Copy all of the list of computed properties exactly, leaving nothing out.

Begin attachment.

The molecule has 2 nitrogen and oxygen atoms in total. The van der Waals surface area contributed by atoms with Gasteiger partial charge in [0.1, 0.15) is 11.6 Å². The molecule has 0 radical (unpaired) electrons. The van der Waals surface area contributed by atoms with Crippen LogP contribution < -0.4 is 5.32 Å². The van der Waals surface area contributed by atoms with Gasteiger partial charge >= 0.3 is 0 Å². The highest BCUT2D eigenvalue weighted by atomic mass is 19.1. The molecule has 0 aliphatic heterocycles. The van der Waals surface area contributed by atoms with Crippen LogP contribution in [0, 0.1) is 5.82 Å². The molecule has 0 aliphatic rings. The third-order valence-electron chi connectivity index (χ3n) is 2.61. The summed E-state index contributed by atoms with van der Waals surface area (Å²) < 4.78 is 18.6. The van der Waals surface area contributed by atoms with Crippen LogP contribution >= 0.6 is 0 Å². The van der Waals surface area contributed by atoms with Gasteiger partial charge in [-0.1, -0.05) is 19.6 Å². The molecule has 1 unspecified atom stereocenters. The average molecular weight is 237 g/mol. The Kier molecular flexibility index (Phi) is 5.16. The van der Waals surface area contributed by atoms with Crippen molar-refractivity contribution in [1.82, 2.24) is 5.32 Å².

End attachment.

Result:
The molecule has 2 nitrogen and oxygen atoms in total. The van der Waals surface area contributed by atoms with Gasteiger partial charge in [0.1, 0.15) is 11.6 Å². The molecule has 0 radical (unpaired) electrons. The van der Waals surface area contributed by atoms with Crippen LogP contribution < -0.4 is 5.32 Å². The van der Waals surface area contributed by atoms with Gasteiger partial charge >= 0.3 is 0 Å². The highest BCUT2D eigenvalue weighted by atomic mass is 19.1. The molecule has 0 aliphatic heterocycles. The van der Waals surface area contributed by atoms with Crippen LogP contribution in [0, 0.1) is 5.82 Å². The molecule has 0 aliphatic rings. The third-order valence-electron chi connectivity index (χ3n) is 2.61. The summed E-state index contributed by atoms with van der Waals surface area (Å²) < 4.78 is 18.6. The van der Waals surface area contributed by atoms with Crippen LogP contribution >= 0.6 is 0 Å². The van der Waals surface area contributed by atoms with Gasteiger partial charge in [-0.1, -0.05) is 19.6 Å². The molecule has 1 unspecified atom stereocenters. The average molecular weight is 237 g/mol. The Kier molecular flexibility index (Phi) is 5.16. The van der Waals surface area contributed by atoms with Crippen molar-refractivity contribution in [1.82, 2.24) is 5.32 Å².